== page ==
Focus on: The Salt Room – We Care

Focus on: The Salt Room – We Care

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Originally published on Orlando’s We Care issue May/June 2010 – written by Kevin Fritz

THE HEALING EFFECTS OF SALT: How the process of halotherapy helps lessen the symptoms associated with allergies, bronchitis and even acne.

Lying back on the padded chaise among the salt encrusted walls and ceiling of the Relaxation Room, I was told I would need at least 20 minutes to experience the therapy the salt room could offer. Being one who has trouble relaxing, I wondered how long I would last as I walked across the salty, granular floor and positioned myself on the chair as the lights went down and the Zen influenced music began to play deep in the background. Suddenly the light returned and the door opened. For some reason my therapy was being halted, I surmised. Hardly. I had fallen asleep.

Now, if you have never been in a salt room, also called a halochamber, or undergone any type of halotherapy, you are not alone. In fact Orlando, Fla., boasts one of only about 10 such businesses in the country. Long-trusted as a way to fight bacteria and soothe the respiratory system in Europe since the 1800s, it has been slow to catch on in the United States, but is beginning to finally get some legs.

Here’s how it works: Pharmaceutical salt is added to a halogenerator, which turns the salt into microscopic particles and pumps it into the air. The dry salt aerosol is passively inhaled and acts as a natural disinfectant, clearing mucus
and improving breathing and relieving symptoms caused by every thing from allergies to bronchitis. And it’s safe for children as well as adults. Moreover, The New England Journal of Medicine says salt therapy is an inexpensive, safe, and effective complementary therapy for patients with cystic fibrosis.

The Salt Room in Orlando opened on February 1, and is owned by Ashley Lewless and Marines Hoppes, who acts as director of day today operations. They were inspired by Lewless’ father-in-law who lives in the Bahamas and believes wholeheartedly in the healing effects of salt. He offered seed money and encouraged his daughter-in-law and Hoppes to open a salt therapy business in Florida.

“Florida is in the top five states with high mold and pollen counts,” notes Lewless about their decision to open The Salt Room in their home state. “And like Chinese herbs and acupuncture, the timing seems to be right for alternative therapy. People are more open to it.” Hoppes adds the recession really changed how people feel about their lives, with health becoming more important than material possessions.

Still, the hardest thing is educating the masses on the healing effects of salt therapy. “I’d say 80 percent of the people don’t even know about halotherapy,” notes Lewless, which she explains gets its name from the Greek word halo, meaning salt. Lewless estimates the number of halotherapy centers will grow quickly when insurance companies begin to cover the treatment. Similar treatment is already covered in Canada. Knowing the therapy is out-of-pocket, The Salt Room has reasonably priced its treatments: Two sessions of halotherapy for as little as $45 does wonders for people suffering from asthma, allergies, emphysema or bronchitis.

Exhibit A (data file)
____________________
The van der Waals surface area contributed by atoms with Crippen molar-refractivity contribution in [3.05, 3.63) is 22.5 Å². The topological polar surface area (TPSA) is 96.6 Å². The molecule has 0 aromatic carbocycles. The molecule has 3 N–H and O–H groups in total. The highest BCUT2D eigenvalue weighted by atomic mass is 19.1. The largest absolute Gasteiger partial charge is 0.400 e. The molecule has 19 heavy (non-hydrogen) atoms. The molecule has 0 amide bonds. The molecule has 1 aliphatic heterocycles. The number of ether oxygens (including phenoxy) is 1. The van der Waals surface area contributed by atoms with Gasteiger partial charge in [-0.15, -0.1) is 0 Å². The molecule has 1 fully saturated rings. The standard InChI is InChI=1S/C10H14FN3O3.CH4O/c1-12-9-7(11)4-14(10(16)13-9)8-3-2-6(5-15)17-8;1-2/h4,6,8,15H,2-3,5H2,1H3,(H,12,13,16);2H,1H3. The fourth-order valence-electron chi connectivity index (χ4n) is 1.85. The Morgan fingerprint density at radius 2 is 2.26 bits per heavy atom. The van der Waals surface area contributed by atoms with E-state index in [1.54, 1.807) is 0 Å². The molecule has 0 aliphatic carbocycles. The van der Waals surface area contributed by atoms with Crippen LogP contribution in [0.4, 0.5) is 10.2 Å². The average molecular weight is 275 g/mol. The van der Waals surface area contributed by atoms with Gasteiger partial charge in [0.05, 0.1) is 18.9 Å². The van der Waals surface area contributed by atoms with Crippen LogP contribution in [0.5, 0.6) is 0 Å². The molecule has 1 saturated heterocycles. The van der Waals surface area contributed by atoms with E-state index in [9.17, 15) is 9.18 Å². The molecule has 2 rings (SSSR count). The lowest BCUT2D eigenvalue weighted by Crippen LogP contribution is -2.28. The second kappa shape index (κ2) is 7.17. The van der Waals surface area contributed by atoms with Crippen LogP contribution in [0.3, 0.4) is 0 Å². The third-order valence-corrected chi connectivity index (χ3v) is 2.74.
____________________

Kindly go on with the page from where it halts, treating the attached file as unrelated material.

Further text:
“It’s a wellness type of business,” adds Lewless. “The treatment is really prevention and complementary medicine.” Beyond the reality that alternative-type therapies are catching on, it was the halogenerator invented just seven years ago that made it possible to bring this type of treatment to the masses. The first generator appeared in Naples, Fla., last year.

“It is drug free and there are no side effects,” says Lewless. “It offers instant relief, and it’s a natural expectorant.” In fact, she says many people hear their ears popping during their first visit. But what about drying
out your skin? Au contraire, Lewless adds, noting it actually helps your largest organ by improving acne,psoriasis and neurodermatitis.

Located in a row of medical offices on North Mills Avenue, The Salt Room is in reality three rooms, which are not unlike caves: The Relaxation Room where I fell asleep; the Children’s Room complete with indoor playground equipment and safe for kids as young as six months old; and the Yoga Room, where you can get your therapy while taking your yoga class.

Each room offers the same halotherapy, and while there may be a faint salt smell, it is barely discernible that salt is being pumped into the air around you, helping to heal and adding to the encrustations on all four walls, the ceiling and the granular floor.

The Relaxation Room in particular is an excellent place to de-stress while receiving treatment, and can be rented out for a small office meeting at discounted rates.

“It is very good for men,” adds Hoppes about the Relaxation Room. “They don’t want to go to a spa, but they find they can relax here. It’s not something they are used to experiencing.”

Lewless, who was born and raised in Winter Park, Fla., and graduated from the University of Florida, and Hoppes, who was born in Puerto Rico, but has lived in the Orlando area since she was a teenager and graduated from the University of Central Florida as an environmental engineer, are sincere about helping and healing the locals they have grown up with over the years.

“We both live and play in this community,” says Hoppes. “We feel like we are giving something back. And when one person feels well, they’ll spread the word.”

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